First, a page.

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The profitability of organic soybean production

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Results from long-term experimental trials suggest that similar yields and lower costs are possible with organic compared to conventional soybeans, but there is little information about the relative costs and returns of these systems on commercial farms. This study examines the profitability of commercial soybean production using a nationwide survey of soybean producers for 2006 that includes a targeted sample of organic growers. Treatment-effect models are specified to characterize adopters of the organic approach and to isolate the impact of organic choice on operating, operating and capital, and total economic costs of soybean production. Organic soybean producers tend to be younger, have less crop acreage, and are less likely to work off-farm than conventional producers. Organic soybean production costs range from about $1 to $6 per bushel higher than those for conventional soybeans due to both lower yields and higher per-acre costs, while the average organic price premium in 2006 was more than $9 per bushel. Long-term cropping systems data suggest significant returns to organic systems result from similar yields and lower costs than conventional systems, but the high returns to commercial organic production found in this study can only be attributed to the significant price premiums paid for organic soybeans. Average organic soybean price premiums have remained high since 2006 despite much higher conventional soybean prices as users of organic soybeans attempt to retain and attract more acreage. However, increases in conventional soybean prices and fuel prices reduce the incentive for planting organic soybeans by improving returns to conventional production and increasing the relative costs of organic production.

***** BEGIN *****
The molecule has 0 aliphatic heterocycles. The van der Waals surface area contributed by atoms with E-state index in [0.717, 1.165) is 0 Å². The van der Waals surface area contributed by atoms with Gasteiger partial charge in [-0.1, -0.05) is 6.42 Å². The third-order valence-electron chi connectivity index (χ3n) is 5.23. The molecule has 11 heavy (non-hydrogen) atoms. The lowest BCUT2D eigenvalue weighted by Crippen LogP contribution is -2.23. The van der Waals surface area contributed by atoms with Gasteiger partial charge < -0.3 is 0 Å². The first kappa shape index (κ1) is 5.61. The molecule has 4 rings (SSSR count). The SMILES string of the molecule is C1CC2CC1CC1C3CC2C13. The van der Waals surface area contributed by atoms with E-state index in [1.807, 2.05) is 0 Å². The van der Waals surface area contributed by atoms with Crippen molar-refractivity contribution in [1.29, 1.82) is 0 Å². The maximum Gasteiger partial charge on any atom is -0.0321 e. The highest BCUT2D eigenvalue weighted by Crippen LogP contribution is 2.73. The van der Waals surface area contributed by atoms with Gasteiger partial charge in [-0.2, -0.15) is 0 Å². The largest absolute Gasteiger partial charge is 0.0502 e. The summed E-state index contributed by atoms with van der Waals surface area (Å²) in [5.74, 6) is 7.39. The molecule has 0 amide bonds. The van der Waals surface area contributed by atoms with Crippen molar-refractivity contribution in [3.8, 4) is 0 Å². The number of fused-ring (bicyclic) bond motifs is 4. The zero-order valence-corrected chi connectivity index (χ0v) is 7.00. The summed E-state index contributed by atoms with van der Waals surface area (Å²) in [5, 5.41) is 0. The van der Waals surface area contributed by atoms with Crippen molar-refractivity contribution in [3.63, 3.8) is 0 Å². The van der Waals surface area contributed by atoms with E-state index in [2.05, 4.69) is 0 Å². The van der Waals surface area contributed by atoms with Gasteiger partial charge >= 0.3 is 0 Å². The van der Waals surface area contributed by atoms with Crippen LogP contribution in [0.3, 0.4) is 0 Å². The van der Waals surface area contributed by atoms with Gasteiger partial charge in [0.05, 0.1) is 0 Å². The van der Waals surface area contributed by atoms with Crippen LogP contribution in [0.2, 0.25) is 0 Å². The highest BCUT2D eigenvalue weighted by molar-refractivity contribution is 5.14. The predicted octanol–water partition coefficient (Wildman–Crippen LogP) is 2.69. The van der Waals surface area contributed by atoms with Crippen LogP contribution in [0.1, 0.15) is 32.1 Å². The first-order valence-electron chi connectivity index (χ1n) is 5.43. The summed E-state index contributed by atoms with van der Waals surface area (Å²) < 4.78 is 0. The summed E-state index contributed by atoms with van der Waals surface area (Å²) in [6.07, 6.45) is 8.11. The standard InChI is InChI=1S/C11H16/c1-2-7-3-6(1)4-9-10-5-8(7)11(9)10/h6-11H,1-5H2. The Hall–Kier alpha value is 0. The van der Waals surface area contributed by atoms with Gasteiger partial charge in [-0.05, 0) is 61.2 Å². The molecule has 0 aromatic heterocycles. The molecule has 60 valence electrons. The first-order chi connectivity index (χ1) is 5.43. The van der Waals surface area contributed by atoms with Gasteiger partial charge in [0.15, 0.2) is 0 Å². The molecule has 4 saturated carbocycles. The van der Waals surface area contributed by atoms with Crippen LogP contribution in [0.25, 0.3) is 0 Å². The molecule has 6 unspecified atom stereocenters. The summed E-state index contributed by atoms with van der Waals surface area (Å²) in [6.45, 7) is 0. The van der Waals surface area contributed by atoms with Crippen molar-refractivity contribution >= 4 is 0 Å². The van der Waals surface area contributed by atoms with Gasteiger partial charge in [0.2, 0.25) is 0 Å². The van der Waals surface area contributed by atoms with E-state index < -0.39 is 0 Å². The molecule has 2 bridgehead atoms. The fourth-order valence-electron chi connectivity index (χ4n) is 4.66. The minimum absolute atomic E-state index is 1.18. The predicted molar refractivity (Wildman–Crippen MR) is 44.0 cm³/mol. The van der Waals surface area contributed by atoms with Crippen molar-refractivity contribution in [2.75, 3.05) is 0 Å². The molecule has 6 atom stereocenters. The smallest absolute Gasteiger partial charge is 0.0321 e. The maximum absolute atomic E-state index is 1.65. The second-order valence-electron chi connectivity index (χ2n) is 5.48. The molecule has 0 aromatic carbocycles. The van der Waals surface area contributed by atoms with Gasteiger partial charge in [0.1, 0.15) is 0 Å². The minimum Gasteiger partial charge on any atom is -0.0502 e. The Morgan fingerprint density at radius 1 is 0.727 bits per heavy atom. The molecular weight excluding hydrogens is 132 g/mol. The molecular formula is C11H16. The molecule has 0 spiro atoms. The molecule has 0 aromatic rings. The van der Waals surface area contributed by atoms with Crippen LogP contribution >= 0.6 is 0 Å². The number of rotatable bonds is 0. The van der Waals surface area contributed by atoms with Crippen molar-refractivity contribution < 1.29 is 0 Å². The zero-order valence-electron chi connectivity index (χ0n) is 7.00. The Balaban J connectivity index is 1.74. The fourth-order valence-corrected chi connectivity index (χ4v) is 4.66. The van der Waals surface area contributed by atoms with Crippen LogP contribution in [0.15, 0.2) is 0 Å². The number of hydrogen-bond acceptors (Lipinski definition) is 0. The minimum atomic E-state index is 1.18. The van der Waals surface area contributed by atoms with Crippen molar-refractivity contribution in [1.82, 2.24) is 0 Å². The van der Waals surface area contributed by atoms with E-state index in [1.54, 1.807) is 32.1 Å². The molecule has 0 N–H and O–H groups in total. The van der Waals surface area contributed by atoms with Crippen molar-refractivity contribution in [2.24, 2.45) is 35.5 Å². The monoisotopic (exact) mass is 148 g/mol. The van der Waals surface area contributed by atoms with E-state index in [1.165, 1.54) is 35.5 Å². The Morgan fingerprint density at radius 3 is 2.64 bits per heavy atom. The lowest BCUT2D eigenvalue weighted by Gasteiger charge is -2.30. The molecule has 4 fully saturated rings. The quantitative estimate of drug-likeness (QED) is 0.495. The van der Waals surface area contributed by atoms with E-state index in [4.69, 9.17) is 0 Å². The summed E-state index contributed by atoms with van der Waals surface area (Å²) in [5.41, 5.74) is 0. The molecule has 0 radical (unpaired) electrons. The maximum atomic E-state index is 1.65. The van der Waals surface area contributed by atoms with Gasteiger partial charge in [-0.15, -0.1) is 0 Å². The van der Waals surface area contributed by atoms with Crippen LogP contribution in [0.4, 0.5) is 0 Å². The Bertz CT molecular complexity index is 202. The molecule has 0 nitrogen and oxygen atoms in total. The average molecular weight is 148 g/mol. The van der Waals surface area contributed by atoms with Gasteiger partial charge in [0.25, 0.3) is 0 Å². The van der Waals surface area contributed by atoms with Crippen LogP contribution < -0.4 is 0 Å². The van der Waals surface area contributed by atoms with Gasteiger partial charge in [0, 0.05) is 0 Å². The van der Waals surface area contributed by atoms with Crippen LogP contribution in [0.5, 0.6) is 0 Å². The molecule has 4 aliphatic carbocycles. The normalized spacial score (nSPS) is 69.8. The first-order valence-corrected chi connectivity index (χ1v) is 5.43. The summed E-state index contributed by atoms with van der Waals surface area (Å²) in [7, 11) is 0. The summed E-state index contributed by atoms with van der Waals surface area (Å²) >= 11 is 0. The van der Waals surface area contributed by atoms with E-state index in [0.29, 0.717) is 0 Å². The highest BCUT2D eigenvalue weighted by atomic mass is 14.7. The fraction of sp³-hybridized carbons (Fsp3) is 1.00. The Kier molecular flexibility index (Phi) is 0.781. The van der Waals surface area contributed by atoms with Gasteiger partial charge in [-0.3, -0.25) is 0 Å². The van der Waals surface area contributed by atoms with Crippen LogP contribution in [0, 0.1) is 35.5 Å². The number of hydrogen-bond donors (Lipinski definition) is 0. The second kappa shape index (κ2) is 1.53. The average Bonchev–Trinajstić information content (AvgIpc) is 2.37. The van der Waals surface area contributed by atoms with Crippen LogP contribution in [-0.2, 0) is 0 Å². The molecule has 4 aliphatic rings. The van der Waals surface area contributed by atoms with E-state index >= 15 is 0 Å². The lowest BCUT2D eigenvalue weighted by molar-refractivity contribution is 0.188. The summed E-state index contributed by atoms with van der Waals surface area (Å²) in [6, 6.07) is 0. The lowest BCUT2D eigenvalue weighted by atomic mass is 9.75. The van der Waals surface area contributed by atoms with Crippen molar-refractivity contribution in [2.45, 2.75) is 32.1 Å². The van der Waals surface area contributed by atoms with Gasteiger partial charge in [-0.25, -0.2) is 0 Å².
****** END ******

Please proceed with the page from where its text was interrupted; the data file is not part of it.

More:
McBride, W.D. , Greene, Catherine
Includes references
Renewable agriculture and food systems 2009 Dec., v. 24, no. 4
Journal Articles, USDA Authors, Peer-Reviewed
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